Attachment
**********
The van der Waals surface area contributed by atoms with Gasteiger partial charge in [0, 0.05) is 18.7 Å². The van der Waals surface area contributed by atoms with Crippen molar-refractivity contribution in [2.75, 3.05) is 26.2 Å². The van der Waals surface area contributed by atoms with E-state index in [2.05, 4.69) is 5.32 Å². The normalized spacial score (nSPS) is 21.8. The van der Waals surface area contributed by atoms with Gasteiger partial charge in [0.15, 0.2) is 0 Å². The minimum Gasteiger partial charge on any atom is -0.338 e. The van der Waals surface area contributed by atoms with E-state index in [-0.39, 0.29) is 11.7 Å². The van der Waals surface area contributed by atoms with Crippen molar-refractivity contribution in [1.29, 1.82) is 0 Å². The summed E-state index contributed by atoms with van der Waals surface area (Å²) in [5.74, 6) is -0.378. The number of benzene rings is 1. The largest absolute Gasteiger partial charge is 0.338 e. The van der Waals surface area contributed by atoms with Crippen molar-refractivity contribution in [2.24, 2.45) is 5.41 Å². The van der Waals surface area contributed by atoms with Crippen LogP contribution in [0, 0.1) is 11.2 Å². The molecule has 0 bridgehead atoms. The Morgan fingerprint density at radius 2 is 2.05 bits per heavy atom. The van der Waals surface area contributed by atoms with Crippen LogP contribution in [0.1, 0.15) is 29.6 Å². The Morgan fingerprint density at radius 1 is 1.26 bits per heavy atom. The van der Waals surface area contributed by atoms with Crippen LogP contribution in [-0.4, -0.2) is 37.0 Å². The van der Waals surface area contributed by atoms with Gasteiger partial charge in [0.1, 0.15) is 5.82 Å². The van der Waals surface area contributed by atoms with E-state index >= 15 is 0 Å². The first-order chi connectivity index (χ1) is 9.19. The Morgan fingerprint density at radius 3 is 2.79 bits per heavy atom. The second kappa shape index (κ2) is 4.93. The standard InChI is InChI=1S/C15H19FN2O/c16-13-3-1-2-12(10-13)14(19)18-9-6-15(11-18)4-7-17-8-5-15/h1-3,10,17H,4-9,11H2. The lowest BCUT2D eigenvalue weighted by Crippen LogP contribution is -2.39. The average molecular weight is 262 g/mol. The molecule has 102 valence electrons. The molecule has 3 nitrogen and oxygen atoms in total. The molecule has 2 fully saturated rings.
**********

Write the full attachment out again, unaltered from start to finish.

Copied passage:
The van der Waals surface area contributed by atoms with Gasteiger partial charge in [0, 0.05) is 18.7 Å². The van der Waals surface area contributed by atoms with Crippen molar-refractivity contribution in [2.75, 3.05) is 26.2 Å². The van der Waals surface area contributed by atoms with E-state index in [2.05, 4.69) is 5.32 Å². The normalized spacial score (nSPS) is 21.8. The van der Waals surface area contributed by atoms with Gasteiger partial charge in [0.15, 0.2) is 0 Å². The minimum Gasteiger partial charge on any atom is -0.338 e. The van der Waals surface area contributed by atoms with E-state index in [-0.39, 0.29) is 11.7 Å². The van der Waals surface area contributed by atoms with Crippen molar-refractivity contribution in [1.29, 1.82) is 0 Å². The summed E-state index contributed by atoms with van der Waals surface area (Å²) in [5.74, 6) is -0.378. The number of benzene rings is 1. The largest absolute Gasteiger partial charge is 0.338 e. The van der Waals surface area contributed by atoms with Crippen molar-refractivity contribution in [2.24, 2.45) is 5.41 Å². The van der Waals surface area contributed by atoms with Crippen LogP contribution in [0, 0.1) is 11.2 Å². The molecule has 0 bridgehead atoms. The Morgan fingerprint density at radius 2 is 2.05 bits per heavy atom. The van der Waals surface area contributed by atoms with Crippen LogP contribution in [0.1, 0.15) is 29.6 Å². The Morgan fingerprint density at radius 1 is 1.26 bits per heavy atom. The van der Waals surface area contributed by atoms with Crippen LogP contribution in [-0.4, -0.2) is 37.0 Å². The van der Waals surface area contributed by atoms with Gasteiger partial charge in [0.1, 0.15) is 5.82 Å². The van der Waals surface area contributed by atoms with E-state index >= 15 is 0 Å². The first-order chi connectivity index (χ1) is 9.19. The Morgan fingerprint density at radius 3 is 2.79 bits per heavy atom. The second kappa shape index (κ2) is 4.93. The standard InChI is InChI=1S/C15H19FN2O/c16-13-3-1-2-12(10-13)14(19)18-9-6-15(11-18)4-7-17-8-5-15/h1-3,10,17H,4-9,11H2. The lowest BCUT2D eigenvalue weighted by Crippen LogP contribution is -2.39. The average molecular weight is 262 g/mol. The molecule has 102 valence electrons. The molecule has 3 nitrogen and oxygen atoms in total. The molecule has 2 fully saturated rings.